The whole story of the Evans can be found at the superb website of the U.S.S. Frank E. Evans (DD-754) Association: http://ussfrankeevansassociationdd754.org
Spend some serious time on this website. It is the finest website devoted to a single ship that I have ever seen, lovingly maintained by former members of the Evans crew during her long and proud history. She served in three wars with distinction. Her entire history is contained within the website. There are several memorials to the Evans’ lost souls in the United States, including one in Arlington National Cemetery. There is also a beautiful memorial in Australia.
There is one memorial to the Evans in the United States that personalizes the tragedy beyond all the others, however. It is not large in size. I doubt if it was designed by a professional artist or cost as much as the other Evans memorials. It is not on the beaten track either – it’s located on a plaza in a very small town called Niobrara, Nebraska.
Among the dead and forever lost at sea on that awful night in 1969 were three brother from Niobrara – Gary, Kelly and Gregory Sage. It was the worst single family toll in the U.S. Navy since the five Sullivan brothers were killed in the sinking of the U.S.S Juneau in 1942 near Guadalcanal. Even today, after four decades have passed, it’s difficult to comprehend the sense of loss that must have been felt by the brothers’ parents, the widow of one of the brothers, the immediate family, and the entire small Nebraska town that they called home.
The memorial is in two parts. One is a plaque that describes the accident. In front of and below the plaque, resting on the ground, is a simple granite block. On the front of that block are five words, one date, and a single oval photograph. The power of that photograph is how it humanizes the loss of all those souls that night. It’s hard to imagine a more powerful image on any memorial anywhere.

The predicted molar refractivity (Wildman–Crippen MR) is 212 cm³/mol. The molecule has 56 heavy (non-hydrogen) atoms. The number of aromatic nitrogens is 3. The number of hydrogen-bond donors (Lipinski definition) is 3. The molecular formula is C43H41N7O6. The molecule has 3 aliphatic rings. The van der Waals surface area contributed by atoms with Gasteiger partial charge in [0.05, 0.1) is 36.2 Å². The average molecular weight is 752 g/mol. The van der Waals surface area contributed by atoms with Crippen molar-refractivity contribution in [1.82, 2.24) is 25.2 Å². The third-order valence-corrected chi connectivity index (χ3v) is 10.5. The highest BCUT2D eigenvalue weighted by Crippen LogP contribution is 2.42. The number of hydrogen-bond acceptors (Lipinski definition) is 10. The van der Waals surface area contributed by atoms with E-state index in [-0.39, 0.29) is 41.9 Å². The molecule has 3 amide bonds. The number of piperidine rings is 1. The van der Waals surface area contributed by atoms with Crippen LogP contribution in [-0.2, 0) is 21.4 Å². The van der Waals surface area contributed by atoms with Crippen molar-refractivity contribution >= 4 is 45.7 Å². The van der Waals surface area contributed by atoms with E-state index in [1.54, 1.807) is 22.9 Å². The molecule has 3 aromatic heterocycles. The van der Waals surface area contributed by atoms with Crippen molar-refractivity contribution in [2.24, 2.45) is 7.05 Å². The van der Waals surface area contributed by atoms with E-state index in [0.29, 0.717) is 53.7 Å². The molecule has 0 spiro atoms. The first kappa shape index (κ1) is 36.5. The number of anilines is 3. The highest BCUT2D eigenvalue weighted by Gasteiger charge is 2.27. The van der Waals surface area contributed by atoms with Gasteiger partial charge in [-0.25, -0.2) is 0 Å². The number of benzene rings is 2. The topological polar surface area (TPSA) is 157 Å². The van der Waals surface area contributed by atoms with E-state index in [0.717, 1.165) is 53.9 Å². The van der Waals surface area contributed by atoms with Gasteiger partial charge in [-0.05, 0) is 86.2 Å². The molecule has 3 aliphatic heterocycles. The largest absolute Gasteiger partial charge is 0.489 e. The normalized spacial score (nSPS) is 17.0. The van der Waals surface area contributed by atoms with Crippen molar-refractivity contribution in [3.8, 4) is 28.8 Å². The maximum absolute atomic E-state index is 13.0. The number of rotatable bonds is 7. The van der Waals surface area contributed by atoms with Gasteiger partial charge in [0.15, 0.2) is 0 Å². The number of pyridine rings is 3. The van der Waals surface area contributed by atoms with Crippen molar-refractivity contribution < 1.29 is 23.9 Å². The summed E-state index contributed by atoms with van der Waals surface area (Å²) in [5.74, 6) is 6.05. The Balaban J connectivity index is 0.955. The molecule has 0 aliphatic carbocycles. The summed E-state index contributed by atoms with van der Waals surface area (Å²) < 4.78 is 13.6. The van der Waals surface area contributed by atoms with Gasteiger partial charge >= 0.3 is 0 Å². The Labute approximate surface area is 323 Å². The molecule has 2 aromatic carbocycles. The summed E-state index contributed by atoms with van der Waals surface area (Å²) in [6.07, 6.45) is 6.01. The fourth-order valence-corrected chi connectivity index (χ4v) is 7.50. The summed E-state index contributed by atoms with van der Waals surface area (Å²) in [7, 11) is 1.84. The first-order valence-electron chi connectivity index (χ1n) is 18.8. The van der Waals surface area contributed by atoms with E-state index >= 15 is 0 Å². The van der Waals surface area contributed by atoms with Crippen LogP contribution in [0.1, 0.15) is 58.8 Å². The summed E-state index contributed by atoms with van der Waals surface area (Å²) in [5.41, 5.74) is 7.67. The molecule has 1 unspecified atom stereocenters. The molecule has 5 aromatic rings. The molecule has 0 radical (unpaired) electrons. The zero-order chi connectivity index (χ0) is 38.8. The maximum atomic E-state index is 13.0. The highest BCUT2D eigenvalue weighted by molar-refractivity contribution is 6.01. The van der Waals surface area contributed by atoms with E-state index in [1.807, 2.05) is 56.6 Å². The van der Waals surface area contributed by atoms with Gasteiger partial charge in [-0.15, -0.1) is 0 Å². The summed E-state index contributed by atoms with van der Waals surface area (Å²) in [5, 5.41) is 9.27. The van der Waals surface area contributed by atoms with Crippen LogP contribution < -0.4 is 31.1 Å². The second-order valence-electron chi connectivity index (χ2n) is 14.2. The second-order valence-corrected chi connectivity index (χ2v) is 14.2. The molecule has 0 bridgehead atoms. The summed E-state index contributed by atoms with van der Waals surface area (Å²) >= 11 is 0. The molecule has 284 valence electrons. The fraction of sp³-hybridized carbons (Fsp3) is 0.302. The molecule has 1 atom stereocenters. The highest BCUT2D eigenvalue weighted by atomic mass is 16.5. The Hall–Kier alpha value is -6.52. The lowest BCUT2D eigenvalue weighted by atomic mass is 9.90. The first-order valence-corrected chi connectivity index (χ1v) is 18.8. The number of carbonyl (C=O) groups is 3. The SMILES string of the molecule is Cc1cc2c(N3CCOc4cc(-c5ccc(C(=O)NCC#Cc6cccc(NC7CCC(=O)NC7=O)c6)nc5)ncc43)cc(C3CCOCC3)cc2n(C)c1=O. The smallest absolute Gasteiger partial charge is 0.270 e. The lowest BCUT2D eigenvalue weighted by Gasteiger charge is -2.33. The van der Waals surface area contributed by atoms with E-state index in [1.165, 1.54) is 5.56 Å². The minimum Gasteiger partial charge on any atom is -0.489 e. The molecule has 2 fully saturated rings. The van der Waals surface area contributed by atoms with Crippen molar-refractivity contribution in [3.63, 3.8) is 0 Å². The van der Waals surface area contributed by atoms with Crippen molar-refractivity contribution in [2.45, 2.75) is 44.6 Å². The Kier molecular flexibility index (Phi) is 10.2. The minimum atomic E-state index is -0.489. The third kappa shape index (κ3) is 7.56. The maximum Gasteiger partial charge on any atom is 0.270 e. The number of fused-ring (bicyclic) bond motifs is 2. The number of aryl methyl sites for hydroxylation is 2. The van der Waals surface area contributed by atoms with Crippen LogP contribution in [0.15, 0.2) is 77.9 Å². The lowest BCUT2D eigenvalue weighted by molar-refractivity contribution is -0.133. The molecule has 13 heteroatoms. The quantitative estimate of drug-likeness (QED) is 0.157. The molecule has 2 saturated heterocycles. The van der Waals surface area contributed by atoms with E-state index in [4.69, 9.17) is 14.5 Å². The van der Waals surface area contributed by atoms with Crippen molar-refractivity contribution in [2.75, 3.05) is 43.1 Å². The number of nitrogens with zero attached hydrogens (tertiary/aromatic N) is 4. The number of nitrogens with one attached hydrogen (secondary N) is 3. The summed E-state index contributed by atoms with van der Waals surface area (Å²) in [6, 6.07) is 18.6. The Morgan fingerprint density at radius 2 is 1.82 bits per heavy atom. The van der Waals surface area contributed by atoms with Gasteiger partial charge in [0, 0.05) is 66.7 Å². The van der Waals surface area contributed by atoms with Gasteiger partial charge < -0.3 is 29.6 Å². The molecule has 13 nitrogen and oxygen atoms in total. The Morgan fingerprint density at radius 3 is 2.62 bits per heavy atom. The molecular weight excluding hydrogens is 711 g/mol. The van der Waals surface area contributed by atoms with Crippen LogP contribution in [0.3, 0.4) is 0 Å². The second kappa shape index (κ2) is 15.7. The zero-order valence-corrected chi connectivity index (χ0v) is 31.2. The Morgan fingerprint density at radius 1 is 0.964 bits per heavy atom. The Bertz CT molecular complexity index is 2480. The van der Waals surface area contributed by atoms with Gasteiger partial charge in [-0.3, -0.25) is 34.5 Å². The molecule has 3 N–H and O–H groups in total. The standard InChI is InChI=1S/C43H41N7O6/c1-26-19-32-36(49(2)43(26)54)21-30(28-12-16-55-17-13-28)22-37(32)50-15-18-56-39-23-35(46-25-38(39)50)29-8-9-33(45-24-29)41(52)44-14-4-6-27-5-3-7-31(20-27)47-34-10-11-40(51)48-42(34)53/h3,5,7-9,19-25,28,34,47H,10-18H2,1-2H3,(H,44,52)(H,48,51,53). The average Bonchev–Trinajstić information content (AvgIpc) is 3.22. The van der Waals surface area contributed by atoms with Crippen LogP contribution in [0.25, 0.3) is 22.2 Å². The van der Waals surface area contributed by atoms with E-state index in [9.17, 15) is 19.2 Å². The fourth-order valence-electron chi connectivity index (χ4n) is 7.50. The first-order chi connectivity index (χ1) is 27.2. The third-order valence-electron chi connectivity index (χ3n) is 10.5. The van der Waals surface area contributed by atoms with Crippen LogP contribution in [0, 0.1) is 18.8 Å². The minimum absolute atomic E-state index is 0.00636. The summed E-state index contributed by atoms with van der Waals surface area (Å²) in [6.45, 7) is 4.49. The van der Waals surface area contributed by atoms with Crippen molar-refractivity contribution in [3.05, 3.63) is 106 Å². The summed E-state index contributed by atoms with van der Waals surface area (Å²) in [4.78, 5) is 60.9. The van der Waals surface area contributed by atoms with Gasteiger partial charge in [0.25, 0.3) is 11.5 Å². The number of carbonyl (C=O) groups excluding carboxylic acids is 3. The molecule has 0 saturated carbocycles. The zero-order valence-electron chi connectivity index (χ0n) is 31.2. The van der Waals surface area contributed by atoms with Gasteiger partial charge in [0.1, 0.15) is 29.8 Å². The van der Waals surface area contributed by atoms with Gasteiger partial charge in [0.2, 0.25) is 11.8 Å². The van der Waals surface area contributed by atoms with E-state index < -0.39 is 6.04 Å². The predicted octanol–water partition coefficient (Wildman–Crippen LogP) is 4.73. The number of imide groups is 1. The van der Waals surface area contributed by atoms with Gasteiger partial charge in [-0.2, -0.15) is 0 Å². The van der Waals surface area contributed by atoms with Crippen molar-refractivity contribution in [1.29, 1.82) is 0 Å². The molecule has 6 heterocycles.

For more information on the Sage brothers and the 1999 dedication of this memorial, please visit the U.S.S. Frank E. Evans Association website and click their ‘News’ section. Under the same section you will find photographs of all the sailors who died that night and forever rest in the deep waters of the tropical Pacific.
U.S.S Hobson Memorial Image © Brown Memorials
Through the kindness of Claudia Brown, President of Brown Memorials of Florence, South Carolina, I have obtained some fascinating additional information on the U.S.S Hobson Memorial in Charleston. Claudia provided me with a copy of the original program given out at the 1954 dedication of the monument. I have turned this document into scanned files to share with everyone. My apologies for the light quality of the scans. It’s a 56 year old document and is somewhat faded.
The program contains significant information on the history of the Hobson, the thought process on the design of the memorial, a dedication and listing of the 176 crew members lost in the accident, a listing of the surviving crew, and a discussion of the Memorial Society, whose hard work and dedication resulted in this permanent memorial. Claudia also provided some additional information, which I quote below:
“As a member of the American Institute of Commemorative Art, my father Bill Brown, of Brown Memorials, and Harold Schaller of Peacock Memorials in Valhalla, NY worked together on the project. It may interest you to know that this monolith made from Salisbury Pink granite quarried in Salisbury, NC, was at that time the largest piece of stone quarried from that site. It was so large that the names and carving had to be sandblasted into the stone before it was removed from the quarry.”
My sincere appreciation to Claudia Brown for providing the Dedication Program attached below. I’ll be highlighting other Brown designed memorials in future posts. Their web site can be visited at http://www.brownmemorials.com/index.html. Be sure to check out their Gallery Section, especially ‘Civic’ for other memorable Brown memorials.
And now the U.S.S. Hobson Memorial Dedication Program from 1954:
As a veteran of Naval Aviation, I have witnessed first-hand the dangers of aircraft carrier operations. While flight operations are being conducted, the activities above and below decks on a carrier must be meticulously coordinated. Mistakes all too often lead to serious accidents.